Doors will open at 5:30 p.m. and the screening will begin at 6 p.m. A Q&A session will follow with the director of the film, Ted Green. A reception with appetizers and drinks will take place afterward in the Indiana Historical Society lobby.
Tickets for the reception are $10 and proceeds will benefit @candlesmuseum in Terre Haute, Indiana.
I hope you'll join us for what I know will be an impactful event. (Register for tickets at the #linkinbio.)
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I've written and edited A LOT of résumés, cover letters, CVs, and LinkedIn profiles. What annoys me the most at the start of any editing process is the giant "OBJECTIVE" that's slapped on right after contact information. 
Your objective is to get the job, not to awkwardly put your five-year plan above what already speaks for itself – your experience. Plus, you'd be better off talking about your career objective/goals in person with the interviewer so they can ask you follow up questions. (Sometimes, it's okay to purposefully be a little vague!) As we quickly approach the new year, check out my website for more résumé tips if your goal is to land your dream job in 2020.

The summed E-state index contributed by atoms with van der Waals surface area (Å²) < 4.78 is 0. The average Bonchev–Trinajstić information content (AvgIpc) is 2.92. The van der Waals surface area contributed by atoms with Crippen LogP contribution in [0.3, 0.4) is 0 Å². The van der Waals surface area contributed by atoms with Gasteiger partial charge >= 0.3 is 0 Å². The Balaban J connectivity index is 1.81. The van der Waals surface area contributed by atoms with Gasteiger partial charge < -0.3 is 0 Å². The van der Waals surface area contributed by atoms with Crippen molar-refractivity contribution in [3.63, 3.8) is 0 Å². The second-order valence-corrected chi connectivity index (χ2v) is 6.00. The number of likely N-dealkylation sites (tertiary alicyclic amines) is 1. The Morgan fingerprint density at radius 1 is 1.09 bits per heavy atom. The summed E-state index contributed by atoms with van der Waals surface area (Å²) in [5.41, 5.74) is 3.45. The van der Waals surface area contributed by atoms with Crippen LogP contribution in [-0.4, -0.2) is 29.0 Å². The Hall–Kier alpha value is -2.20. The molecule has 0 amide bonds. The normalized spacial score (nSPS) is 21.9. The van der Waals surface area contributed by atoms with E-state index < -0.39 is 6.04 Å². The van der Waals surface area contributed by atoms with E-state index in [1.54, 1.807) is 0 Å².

(I have room in my October schedule to review 5 résumés fo' free; shoot me a message if you want to take me up on it.)
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If there's anything I've learned in the last decade, it's that there is no such thing as the "perfect time" and that opportunities will arise when you least expect them. 
So just say "yes," and you'll figure it out afterward. (Read more about my unconventional career on my website. #linkinbio)
  • Guess what day it is...👀🐫
  • Ready to go back to camel rides, endless falafel, and adventuring in one of the most beautiful places in the world now pls 🌍